Gilbert entities tackle racial justice issues
A Gilbert police officer hugs 4-year-old Cameron King Phillips, the son of protest organizer James Phillips, at the June 6 protest. James Phillips said the protest left an impression on his son, who calls out, "That's where my life matters" when they drive by the scene of the protests. (Courtesy Gabriel Anthony Contreras)
Protests spread across the nation after the death of George Floyd while in the custody of Minneapolis police May 25.
The protests included Phoenix and eventually Gilbert, a town that is 69.7% white, not including Hispanics, according to U.S. census estimates for 2019, and only 3.6% Black. The biggest protests happened June 6-7 on Gilbert Road, organized by Chandler Black Lives Matter.
“We are the United States of America for a reason—we’re united,” said TURBO REP, Chandler BLM’s founder. “We the people of the United States of America—a lot of people forget the Constitution, how it starts. The fact that we’re founded on being united, we’re founded on diversity. That’s what makes the United States of America amazing, different from other countries and more successful.”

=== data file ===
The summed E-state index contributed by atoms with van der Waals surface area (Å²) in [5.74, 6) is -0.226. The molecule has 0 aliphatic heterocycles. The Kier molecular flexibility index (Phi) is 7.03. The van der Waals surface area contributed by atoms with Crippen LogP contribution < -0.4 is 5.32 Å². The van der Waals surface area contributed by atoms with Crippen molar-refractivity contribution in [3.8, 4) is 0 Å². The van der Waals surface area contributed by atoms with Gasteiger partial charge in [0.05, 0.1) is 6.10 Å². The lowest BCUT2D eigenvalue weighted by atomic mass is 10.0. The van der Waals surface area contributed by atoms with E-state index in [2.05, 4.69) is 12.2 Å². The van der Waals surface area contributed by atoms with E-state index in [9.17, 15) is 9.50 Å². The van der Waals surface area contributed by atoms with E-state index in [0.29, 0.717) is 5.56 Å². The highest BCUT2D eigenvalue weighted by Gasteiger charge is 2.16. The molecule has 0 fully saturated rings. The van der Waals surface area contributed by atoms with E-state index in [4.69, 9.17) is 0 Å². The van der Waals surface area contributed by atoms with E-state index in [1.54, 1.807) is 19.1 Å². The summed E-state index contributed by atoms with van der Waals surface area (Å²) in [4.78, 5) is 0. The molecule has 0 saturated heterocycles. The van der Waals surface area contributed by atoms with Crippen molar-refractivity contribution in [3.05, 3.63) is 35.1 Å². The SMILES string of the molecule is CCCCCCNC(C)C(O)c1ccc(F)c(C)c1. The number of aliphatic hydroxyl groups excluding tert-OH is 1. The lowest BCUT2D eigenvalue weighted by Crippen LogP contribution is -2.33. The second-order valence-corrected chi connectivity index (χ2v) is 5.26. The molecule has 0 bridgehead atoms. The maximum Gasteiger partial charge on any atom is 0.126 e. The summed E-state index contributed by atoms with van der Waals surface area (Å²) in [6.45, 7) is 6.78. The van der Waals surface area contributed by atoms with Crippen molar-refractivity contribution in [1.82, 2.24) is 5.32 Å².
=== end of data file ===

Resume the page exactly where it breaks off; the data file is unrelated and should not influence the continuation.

In response to the fast-moving events following Floyd’s death, Gilbert launched an initiative for town leadership, police officers and school officials to listen to residents’ stories and begin implementing changes.
“This isn’t just a [police department] issue,” Gilbert Police Chief Michael Soelberg said. “This is a community issue. It’s a human issue.”
Town creates plan
In the days after George Floyd’s death, Gilbert Mayor Jenn Daniels spoke twice publicly about the need to listen to the voices rising in protest.
“I have a lot to learn, and I want to take time to listen and to hear the messages that are being sent to us,” she said from the dais at the June 2 town council meeting. “So I would encourage the community to reach out to us as a council and make sure that we hear your voice.”
At the time, Daniels said the town was working on a way to do that. That evolved into Daniels launching the “Listen. Learn. Act. Amplify.” initiative. The plan started with the creation of Gilbert’s Listening Spaces, a series of forums that asked the community to share their stories, experiences, and feedback with police officers, town leadership and Gilbert school districts.
The goal was not just to listen and learn but to create actionable change, Jennifer Harrison, deputy director of digital government, wrote in an email.
From the town, more than 20 staff members participated, plus Daniels and council members Scott Anderson, Yung Koprowski and Bill Spence.